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Vague Objects and Vague Identity

New Essays on Ontic Vagueness

  • Ken Akiba
  • Ali Abasnezhad

Part of the Logic, Epistemology, and the Unity of Science book series (LEUS, volume 33)

Table of contents

  1. Front Matter
    Pages i-x
  2. Ken Akiba
    Pages 1-21
  3. Mereological Vagueness

    1. Front Matter
      Pages 23-23
    2. Maureen Donnelly
      Pages 43-65
  4. Varieties of Ontic Vagueness

    1. Front Matter
      Pages 67-67
    2. George Darby
      Pages 69-108
    3. Kristie Miller
      Pages 109-133
  5. Formal Issues

    1. Front Matter
      Pages 173-173
    2. Ken Akiba
      Pages 175-195
    3. Stewart Shapiro
      Pages 217-236
  6. Ontic Supervaluationism

    1. Front Matter
      Pages 237-237
    2. Ali Abasnezhad, Davood Hosseini
      Pages 239-255
    3. Dan López de Sa
      Pages 257-271
  7. Vague Identity

    1. Front Matter
      Pages 273-273
    2. Brian Garrett
      Pages 275-282
    3. David B. Hershenov
      Pages 283-303
    4. Benjamin L. Curtis, Harold W. Noonan
      Pages 305-326
    5. Elia Zardini
      Pages 327-352
  8. Back Matter
    Pages 353-359

About this book

Introduction

This unique anthology of new, contributed essays offers a range of perspectives on various aspects of ontic vagueness. It seeks to answer core questions pertaining to onticism, the view that vagueness exists in the world itself. The questions to be addressed include whether vague objects must have vague identity, and whether ontic vagueness has a distinctive logic, one that is not shared by semantic or epistemic vagueness. The essays in this volume explain the motivations behind onticism, such as the plausibility of mereological vagueness and indeterminacy in quantum mechanics, and they offer various arguments both for and against ontic vagueness; onticism is also compared with other, competing theories of vagueness such as semanticism, the view that vagueness exists only in our linguistic representation of the world.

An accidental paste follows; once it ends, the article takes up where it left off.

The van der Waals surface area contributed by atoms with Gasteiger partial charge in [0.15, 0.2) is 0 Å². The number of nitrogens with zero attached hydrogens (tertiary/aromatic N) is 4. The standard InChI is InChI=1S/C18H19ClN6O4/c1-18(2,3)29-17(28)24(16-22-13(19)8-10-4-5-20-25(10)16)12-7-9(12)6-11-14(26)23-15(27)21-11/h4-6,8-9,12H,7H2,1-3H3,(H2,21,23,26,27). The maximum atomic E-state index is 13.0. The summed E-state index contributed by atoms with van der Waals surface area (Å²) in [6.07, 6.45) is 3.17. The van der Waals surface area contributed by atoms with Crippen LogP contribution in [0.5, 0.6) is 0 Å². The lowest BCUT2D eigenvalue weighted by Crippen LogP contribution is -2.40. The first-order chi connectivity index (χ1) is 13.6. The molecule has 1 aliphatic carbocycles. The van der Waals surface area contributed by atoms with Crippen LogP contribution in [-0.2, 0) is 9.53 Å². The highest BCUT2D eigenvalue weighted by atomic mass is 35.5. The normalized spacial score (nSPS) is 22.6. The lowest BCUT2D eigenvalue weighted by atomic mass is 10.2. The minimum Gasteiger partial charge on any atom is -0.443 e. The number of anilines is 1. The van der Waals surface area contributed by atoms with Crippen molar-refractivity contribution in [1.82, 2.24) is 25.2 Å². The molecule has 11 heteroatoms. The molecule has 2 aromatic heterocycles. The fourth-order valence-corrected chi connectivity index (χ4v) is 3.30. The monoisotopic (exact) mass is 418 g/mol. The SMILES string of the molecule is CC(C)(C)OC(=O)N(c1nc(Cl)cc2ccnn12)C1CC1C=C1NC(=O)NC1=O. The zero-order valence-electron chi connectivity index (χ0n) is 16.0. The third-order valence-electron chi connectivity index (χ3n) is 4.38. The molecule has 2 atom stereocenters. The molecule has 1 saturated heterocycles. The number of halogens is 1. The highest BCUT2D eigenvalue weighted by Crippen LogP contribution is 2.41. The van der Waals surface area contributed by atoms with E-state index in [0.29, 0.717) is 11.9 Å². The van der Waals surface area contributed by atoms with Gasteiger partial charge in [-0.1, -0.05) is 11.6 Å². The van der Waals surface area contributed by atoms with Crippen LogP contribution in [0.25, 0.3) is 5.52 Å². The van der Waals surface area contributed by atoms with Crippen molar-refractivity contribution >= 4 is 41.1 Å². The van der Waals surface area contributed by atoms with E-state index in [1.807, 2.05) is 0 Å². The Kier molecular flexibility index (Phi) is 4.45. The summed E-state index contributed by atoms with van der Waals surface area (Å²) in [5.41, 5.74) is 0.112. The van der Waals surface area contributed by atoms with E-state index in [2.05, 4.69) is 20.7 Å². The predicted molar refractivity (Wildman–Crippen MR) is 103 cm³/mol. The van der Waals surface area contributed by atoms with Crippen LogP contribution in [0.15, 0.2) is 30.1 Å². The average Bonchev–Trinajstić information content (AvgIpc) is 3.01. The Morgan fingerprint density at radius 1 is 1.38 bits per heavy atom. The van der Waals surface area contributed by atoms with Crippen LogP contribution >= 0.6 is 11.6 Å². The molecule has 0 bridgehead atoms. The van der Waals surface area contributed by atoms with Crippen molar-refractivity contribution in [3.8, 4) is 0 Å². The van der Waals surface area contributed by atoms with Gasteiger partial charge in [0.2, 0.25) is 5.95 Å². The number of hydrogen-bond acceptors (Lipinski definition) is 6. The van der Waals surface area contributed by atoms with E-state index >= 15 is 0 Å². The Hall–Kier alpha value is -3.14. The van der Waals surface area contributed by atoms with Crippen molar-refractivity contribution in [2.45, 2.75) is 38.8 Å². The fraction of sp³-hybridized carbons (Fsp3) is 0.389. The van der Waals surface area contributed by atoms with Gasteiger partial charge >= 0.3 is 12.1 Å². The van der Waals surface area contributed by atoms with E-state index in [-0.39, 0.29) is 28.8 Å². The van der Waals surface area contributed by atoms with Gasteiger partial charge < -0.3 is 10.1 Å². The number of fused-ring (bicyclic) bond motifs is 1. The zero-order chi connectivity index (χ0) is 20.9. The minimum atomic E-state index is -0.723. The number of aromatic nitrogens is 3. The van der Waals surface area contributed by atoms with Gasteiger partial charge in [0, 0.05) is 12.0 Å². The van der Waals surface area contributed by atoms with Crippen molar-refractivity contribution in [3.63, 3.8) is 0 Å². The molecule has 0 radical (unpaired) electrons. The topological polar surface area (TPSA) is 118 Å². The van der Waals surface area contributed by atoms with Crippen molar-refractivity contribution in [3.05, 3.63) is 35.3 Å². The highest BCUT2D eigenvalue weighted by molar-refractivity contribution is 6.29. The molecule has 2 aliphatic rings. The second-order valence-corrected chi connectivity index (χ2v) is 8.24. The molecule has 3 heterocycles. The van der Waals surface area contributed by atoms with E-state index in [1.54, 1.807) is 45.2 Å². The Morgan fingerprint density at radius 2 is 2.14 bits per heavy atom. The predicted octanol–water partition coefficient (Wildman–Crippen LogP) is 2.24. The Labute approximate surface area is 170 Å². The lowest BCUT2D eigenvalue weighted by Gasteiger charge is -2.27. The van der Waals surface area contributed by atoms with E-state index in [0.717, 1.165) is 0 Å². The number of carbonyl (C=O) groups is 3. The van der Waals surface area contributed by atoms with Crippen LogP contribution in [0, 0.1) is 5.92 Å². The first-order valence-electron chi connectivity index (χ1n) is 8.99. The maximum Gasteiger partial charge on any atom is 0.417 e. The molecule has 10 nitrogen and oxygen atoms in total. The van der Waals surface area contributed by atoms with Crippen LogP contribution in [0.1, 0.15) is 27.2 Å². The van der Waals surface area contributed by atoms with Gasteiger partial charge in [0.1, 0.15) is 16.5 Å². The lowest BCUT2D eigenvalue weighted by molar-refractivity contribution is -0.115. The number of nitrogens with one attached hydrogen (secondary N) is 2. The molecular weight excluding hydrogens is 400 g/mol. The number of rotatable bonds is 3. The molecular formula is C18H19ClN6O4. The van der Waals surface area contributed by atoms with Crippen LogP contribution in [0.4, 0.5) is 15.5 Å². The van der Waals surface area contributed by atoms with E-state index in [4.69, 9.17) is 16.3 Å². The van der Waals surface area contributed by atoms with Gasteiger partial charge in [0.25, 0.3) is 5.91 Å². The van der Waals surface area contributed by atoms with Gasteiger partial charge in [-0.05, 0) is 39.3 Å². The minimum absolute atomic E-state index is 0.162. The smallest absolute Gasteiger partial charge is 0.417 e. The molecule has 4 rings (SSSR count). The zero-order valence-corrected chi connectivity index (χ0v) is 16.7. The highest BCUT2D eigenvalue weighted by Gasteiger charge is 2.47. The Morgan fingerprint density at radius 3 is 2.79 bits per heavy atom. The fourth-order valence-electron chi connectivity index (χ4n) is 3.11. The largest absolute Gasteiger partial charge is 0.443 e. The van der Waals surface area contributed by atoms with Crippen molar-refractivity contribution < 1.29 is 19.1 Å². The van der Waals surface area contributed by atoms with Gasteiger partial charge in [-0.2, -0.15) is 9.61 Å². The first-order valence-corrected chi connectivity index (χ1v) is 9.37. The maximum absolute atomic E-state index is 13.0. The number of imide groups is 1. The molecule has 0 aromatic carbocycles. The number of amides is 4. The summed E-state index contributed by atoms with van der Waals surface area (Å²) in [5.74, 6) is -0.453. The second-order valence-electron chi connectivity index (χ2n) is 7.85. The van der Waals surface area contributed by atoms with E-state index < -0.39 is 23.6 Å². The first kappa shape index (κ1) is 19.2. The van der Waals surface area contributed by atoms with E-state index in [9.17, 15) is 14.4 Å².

Gareth Evans’s influential paper of 1978, “Can There Be Vague Objects?” gave a simple but cogent argument against the coherence of ontic vagueness. Onticism was subsequently dismissed by many. However, in recent years, researchers have become aware of the logical gaps in Evans’s argument, and this has triggered a new wave of interest in onticism. Onticism is now widely regarded as at least a coherent view. Reflecting this growing consensus, the present anthology for the first time puts together essays that are focused on onticism and its various facets, and it fills in the lacuna in the literature on vagueness, a much-discussed subject in contemporary philosophy.

Keywords

Boolean-valued sets as value sets Gareth Evans' Argument Gareth Evans’ proof Mereological Vagueness Mereological indeterminacy Mereology Non-vague phenomenal predicates and phenomenal properties Ontic Vagueness Vague existence implies vague identity Vague objects in quantum physics Vagueness and abstraction Vagueness and the supervaluationist approach

Editors and affiliations

  • Ken Akiba
    • 1
  • Ali Abasnezhad
    • 2
  1. 1.Department of PhilosophyVirginia Commonwealth UniversityRichmondUSA
  2. 2.Department of PhilosophyUniversity of Lille IIIVilleneuve D'AscqFrance

Bibliographic information

  • DOI https://doi.org/10.1007/978-94-007-7978-5
  • Copyright Information Springer Science+Business Media Dordrecht 2014
  • Publisher Name Springer, Dordrecht
  • eBook Packages Humanities, Social Sciences and Law
  • Print ISBN 978-94-007-7977-8
  • Online ISBN 978-94-007-7978-5
  • Series Print ISSN 2214-9775
  • Series Online ISSN 2214-9783
  • Buy this book on publisher's site